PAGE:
The past couple days have been awful.
Nearly every morning I wake up, look at my phone, and think to myself, “I wonder what horrific thing happened today?” Monday I woke up and checked Facebook because I wasn’t ready to deal with real news. Instead of finding dog bath videos, I found a series of Facebook statuses from a friend who traveled to Las Vegas for work. He was staying at Mandalay Bay for a business conference. When the gunshots started to ring and chaos descended around him, he accounted the experience in real time using Facebook statuses. He is safe, unlike the dozens of people who lost their lives and hundreds more who were injured.
I wanted to write a post about fake celebrity butts today, but I couldn’t get the events of Sunday
night, and the first-person narrative that I was able to read on Facebook, out of my mind. Gun
violence is this awful, confusing, seemingly impossible problem to fix. But as I was haphazardly
trying to solve the issue of gun violence in my mind, I couldn’t help but to go back to my friend
and the way he used social media to report on the events of last night in real time. There was no
media spin, no political agenda, just a young man desperately trying to survive and provide an
insight into the belly of the beast. It was actual reporting.
If we are the generation to connect people in ways that have never been done before, if I can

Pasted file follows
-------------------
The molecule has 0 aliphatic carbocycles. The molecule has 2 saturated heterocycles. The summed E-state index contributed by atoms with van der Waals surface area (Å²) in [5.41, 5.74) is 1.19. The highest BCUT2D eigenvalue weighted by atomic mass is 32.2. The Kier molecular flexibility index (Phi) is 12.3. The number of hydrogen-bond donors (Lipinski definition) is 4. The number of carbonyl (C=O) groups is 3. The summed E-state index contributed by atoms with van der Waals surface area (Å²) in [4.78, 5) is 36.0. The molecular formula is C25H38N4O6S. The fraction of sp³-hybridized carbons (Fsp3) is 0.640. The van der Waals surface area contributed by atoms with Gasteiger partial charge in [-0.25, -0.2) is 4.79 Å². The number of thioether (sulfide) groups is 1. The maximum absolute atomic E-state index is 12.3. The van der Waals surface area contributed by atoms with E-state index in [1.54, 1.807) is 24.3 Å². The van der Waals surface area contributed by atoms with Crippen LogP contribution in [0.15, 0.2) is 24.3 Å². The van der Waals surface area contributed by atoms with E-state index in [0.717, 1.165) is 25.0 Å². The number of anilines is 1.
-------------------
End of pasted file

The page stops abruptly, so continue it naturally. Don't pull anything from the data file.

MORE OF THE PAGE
know and feel my friend trembling behind a column during the shooting, can we be the
generation that ends gun violence in America? I don’t have any concrete answers. But I believe
in the audacity of our generation, of one that created ways of communicating and accessing
information that has changed the fabric of how we live. If we can develop new ways to see it,
feel it, experience it, can we be the ones who are compelled to stop it?
I think we can. I am a young person shaken by these acts of terror, particularly the attacks on
concerts and clubs. I know the people who watch our show are in the same boat as me. When we
want something, we invent it or demand it. Let’s decide to be done with this barbarism so we can get back to enjoying concerts, using Facebook to share dog bath photos and not first-hand accounts of massacres. Let’s be that generation that said: no more.